When I was a little girl, we used to play a game called “Mother, May I?” where one child played “Mother”. The other participants lined up a distance away and took turns asking “Mother” for permission to take a number of giant, baby, or other steps toward the goal line. (I guess it never occurred to us that “Mother” might cheat and give her BFF “giant” steps while the rest of us only got to take “baby” steps.)
When I grew up, one of the hardest things I had to learn was to give myself permission. In a time when we’re supposed to power through issues and suck it up, I have learned to give myself permission for a number of things. I give myself permission to be angry when I’m done an injustice, the permission to feel tired and not do everything when the fatigue hits me, and other things that aren’t necessarily a part of today’s do-all, be-all society.
Yesterday afternoon I gave myself permission to be pitiful. I had a number of doctor-related things to do and I gave myself permission (with my boss’s approval) to take the time off to take care of them properly rather than try to sandwich them into the rest of my schedule. I knew all of these things would cause a certain amount of stress and that by the end of the day, I’d be feeling sorry for myself. Thus the permission to be pitiful.
The main stress was the number of times I was going to get stuck with needles. I had to get my labs drawn for my rheumatologist (they had to stick me three times and I have big bruises today) and I had to have the deep shoulder steroid injection. I also was due for my Orencia shot.
After getting the labs drawn (after the third try), I went to the shoulder doc. They were to do the “deep” injection in the glenoid-humerous joint which requires a 3 inch needle (I’m not kidding). They actually did a second (not quite so deep) injection in the A/C joint. They said next time, they would just send me to the radiologist and do it under fluoroscope (and order a Xanax for me ahead of time).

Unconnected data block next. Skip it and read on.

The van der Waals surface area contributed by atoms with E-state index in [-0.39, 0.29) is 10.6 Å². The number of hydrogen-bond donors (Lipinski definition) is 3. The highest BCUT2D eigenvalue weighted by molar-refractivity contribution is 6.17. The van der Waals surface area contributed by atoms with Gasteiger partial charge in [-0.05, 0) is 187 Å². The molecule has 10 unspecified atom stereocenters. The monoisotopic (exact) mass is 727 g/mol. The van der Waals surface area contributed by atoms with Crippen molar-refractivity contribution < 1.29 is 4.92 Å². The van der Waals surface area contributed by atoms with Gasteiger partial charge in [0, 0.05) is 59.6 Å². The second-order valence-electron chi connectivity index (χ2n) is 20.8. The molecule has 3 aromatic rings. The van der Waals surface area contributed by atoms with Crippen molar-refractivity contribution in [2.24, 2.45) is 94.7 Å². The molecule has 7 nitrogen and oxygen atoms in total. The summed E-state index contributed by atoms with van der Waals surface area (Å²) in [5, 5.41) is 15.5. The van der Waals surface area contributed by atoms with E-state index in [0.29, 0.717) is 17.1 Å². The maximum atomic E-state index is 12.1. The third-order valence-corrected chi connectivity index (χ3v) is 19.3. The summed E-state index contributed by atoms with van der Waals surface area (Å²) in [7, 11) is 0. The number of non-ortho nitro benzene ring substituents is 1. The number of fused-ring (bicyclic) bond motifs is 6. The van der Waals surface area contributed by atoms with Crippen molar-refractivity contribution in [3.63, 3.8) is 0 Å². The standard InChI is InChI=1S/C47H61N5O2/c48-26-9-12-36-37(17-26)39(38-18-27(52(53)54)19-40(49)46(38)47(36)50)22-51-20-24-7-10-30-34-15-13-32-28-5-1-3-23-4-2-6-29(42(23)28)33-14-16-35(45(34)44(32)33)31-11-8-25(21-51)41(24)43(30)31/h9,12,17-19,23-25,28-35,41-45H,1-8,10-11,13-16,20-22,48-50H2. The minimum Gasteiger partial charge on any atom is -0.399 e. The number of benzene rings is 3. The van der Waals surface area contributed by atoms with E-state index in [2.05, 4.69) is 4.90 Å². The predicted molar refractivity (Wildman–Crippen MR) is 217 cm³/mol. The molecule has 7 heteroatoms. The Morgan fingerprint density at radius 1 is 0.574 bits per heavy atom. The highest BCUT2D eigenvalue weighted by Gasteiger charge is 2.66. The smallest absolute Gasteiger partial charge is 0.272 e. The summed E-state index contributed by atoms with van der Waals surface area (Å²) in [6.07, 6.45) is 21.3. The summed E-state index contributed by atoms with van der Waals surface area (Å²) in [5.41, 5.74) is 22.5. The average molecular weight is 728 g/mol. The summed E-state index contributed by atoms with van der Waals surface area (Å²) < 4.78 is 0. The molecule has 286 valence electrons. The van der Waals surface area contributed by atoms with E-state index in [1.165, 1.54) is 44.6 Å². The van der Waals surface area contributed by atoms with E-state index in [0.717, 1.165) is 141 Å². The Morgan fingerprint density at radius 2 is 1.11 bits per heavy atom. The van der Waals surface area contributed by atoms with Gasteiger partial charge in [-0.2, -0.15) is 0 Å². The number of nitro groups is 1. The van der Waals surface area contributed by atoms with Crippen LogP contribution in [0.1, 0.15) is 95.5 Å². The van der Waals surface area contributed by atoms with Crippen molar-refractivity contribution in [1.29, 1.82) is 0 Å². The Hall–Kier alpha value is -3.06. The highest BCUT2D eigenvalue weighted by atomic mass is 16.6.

So after all of that (and picking up my Orencia prescription and dropping my list of meds off to my knee doc to get ready for surgery), I stopped by the pharmacy to pick up my monthly round of 12 prescriptions (including those for my husband). It turned out that my rheumy’s office denied refills on two of them — because I hadn’t gotten my labs done! I was not happy and reminded them that I was supposed to (and did) get my labs done that day. Theoretically that’s been handled.
But between getting stuck three times in the lab, twice in the shoulder doc’s office, and once at home for the Orencia injection, I was, indeed, pitiful. So I put ice on my shoulder, took a pain pill, and took a nap.
Sometimes a girl has to do what a girl has to do.
I hope that whatever giant or baby steps you take in your life today bring you closer to your goals. Thanks for checking in.